For doctoral recipients from political science, my discipline, the recent confirmation that graduates from elite programs dominate up to 50% of hiring in tenure track positions in research universities will probably not ease their job market anxieties (Oprisko, 2012, para. 4). The battered job market does not just affect the humanities and social sciences. In the sciences, “tenure-track jobs should now be considered ‘alt-ac’ positions (or alternative academic careers) because they are not the norm anymore for new Ph.D.s,” while fresh doctoral graduates who obtain postdoctoral positions are increasingly used as “cheap staff scientists” rather than being groomed for tenure-track appointments (Jaschik, 2013a, paras. 2-12). The state of the job market implies an inevitable crushing of the tenure track fantasies of most of today’s graduate students:

Graduate school may be about the ‘disinterested pursuit of learning’ for some privileged people. But for most of us, graduate school in the humanities is about the implicit promise of the life of a middle-class professional, about being respected, about not hating your job and wasting your life. That dream is long gone in academe for almost everyone entering it now. (Benton, 2010, para. 20)

The retrenchment of the academic job market, as it turns out, is old news. As Michael Bérubé (2013) points out,

Since 1970 doctoral programs have been producing many more job candidates than there are jobs; and yet this is not entirely a supply-side problem, because over those 40 years, academic jobs themselves have changed radically. Of the 1.5 million people now employed in the profession of college teaching, more than one million are teaching off the tenure track, with no hope or expectation of ever winding up on the tenure track. (para. 4)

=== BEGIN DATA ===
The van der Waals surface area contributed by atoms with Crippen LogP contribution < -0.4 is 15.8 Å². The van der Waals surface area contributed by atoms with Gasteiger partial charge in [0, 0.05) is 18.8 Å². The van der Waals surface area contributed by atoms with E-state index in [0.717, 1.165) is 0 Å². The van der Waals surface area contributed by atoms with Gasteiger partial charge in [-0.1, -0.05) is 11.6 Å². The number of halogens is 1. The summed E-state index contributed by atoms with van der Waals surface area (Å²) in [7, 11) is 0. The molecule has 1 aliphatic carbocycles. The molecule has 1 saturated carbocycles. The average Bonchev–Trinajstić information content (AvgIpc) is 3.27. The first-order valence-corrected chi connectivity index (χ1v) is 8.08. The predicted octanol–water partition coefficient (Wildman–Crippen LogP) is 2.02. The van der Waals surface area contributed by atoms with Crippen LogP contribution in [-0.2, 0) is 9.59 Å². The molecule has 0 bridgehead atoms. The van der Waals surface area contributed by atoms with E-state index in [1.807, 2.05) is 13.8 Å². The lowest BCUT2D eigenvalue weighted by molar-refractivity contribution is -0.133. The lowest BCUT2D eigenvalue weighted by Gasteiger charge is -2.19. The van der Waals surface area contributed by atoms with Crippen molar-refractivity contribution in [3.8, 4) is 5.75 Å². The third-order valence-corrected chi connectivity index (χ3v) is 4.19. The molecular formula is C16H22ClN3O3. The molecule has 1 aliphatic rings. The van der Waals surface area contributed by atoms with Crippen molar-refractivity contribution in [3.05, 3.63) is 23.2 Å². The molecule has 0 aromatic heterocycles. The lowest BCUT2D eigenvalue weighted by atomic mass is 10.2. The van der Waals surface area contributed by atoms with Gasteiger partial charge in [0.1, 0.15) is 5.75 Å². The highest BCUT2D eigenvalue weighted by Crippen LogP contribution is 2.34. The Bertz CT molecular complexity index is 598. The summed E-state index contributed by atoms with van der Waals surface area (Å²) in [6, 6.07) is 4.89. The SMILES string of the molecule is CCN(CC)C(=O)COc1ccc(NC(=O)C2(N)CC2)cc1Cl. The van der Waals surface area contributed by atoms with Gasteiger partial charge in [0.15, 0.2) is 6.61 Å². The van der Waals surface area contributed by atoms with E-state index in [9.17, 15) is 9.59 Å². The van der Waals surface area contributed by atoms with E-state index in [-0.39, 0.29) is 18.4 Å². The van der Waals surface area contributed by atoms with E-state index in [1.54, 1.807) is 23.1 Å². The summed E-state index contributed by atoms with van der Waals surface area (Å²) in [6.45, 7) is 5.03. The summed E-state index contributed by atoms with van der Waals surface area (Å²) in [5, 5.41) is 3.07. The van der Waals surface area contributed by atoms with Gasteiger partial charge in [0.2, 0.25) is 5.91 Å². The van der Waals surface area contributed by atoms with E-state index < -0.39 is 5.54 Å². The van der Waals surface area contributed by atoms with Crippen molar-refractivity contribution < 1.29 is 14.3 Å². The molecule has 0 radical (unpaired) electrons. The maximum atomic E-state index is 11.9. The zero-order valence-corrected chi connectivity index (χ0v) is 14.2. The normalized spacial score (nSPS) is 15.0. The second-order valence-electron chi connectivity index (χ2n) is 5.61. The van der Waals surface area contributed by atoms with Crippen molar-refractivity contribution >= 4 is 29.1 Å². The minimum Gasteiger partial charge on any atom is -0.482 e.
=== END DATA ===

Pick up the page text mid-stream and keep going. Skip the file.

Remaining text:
I shall return to the plight of doctorate holders, but I would like to highlight now the broader transformation of the academy’s fit in the economy, as the mismatch of doctoral graduates with tenure track jobs is but a symptom of a larger crisis. The ongoing problem of unemployment in the US has triggered degree inflation in the job market, with the bachelor’s degree becoming “the new minimum requirement, albeit an expensive one, for getting even the lowest-level job.” As a recruiter explains, “When you get 800 résumés for every job ad, you need to weed them out somehow” (Rampell, 2013, paras. 1-9).

This new job requirement for the credential of the bachelor’s degree creates an insidious trap for job seekers who enroll in college, for the rise in the cost of college, “500 percent in the public sector since 1985” (Ross, 2012, para. 1), creates new pressures on undergraduates to find sources of income. The Chronicle of Higher Education highlights the return to body commodification among today’s college students, with “strides in medical technology, the encroachment of market values on all facets of life, and the reach and culture of the Internet” creating new opportunities for the monetization of their bodies: “students sell plasma, take requests to perform custom erotic acts on Web cameras, or offer themselves as guinea pigs in paid drug trials” (Troop, 2013, paras. 5-6).